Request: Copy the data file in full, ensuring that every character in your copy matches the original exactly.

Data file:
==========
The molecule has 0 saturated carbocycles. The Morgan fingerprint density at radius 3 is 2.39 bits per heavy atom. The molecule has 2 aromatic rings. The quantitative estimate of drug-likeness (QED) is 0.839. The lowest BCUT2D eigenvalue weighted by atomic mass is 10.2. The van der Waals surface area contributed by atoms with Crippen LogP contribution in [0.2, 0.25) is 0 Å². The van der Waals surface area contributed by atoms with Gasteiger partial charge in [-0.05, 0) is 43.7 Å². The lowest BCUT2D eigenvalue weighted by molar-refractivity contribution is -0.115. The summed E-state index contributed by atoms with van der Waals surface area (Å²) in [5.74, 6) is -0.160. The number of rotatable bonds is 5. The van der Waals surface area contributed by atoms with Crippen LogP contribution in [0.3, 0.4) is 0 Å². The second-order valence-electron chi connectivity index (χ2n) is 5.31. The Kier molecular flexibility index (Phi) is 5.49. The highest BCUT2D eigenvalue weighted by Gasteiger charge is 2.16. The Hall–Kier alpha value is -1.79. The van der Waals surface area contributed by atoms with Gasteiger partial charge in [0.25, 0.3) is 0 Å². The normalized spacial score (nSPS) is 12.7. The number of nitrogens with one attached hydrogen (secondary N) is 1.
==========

The molecule has 0 saturated carbocycles. The Morgan fingerprint density at radius 3 is 2.39 bits per heavy atom. The molecule has 2 aromatic rings. The quantitative estimate of drug-likeness (QED) is 0.839. The lowest BCUT2D eigenvalue weighted by atomic mass is 10.2. The van der Waals surface area contributed by atoms with Crippen LogP contribution in [0.2, 0.25) is 0 Å². The van der Waals surface area contributed by atoms with Gasteiger partial charge in [-0.05, 0) is 43.7 Å². The lowest BCUT2D eigenvalue weighted by molar-refractivity contribution is -0.115. The summed E-state index contributed by atoms with van der Waals surface area (Å²) in [5.74, 6) is -0.160. The number of rotatable bonds is 5. The van der Waals surface area contributed by atoms with Crippen LogP contribution in [0.3, 0.4) is 0 Å². The second-order valence-electron chi connectivity index (χ2n) is 5.31. The Kier molecular flexibility index (Phi) is 5.49. The highest BCUT2D eigenvalue weighted by Gasteiger charge is 2.16. The Hall–Kier alpha value is -1.79. The van der Waals surface area contributed by atoms with Gasteiger partial charge in [0.25, 0.3) is 0 Å². The normalized spacial score (nSPS) is 12.7. The number of nitrogens with one attached hydrogen (secondary N) is 1.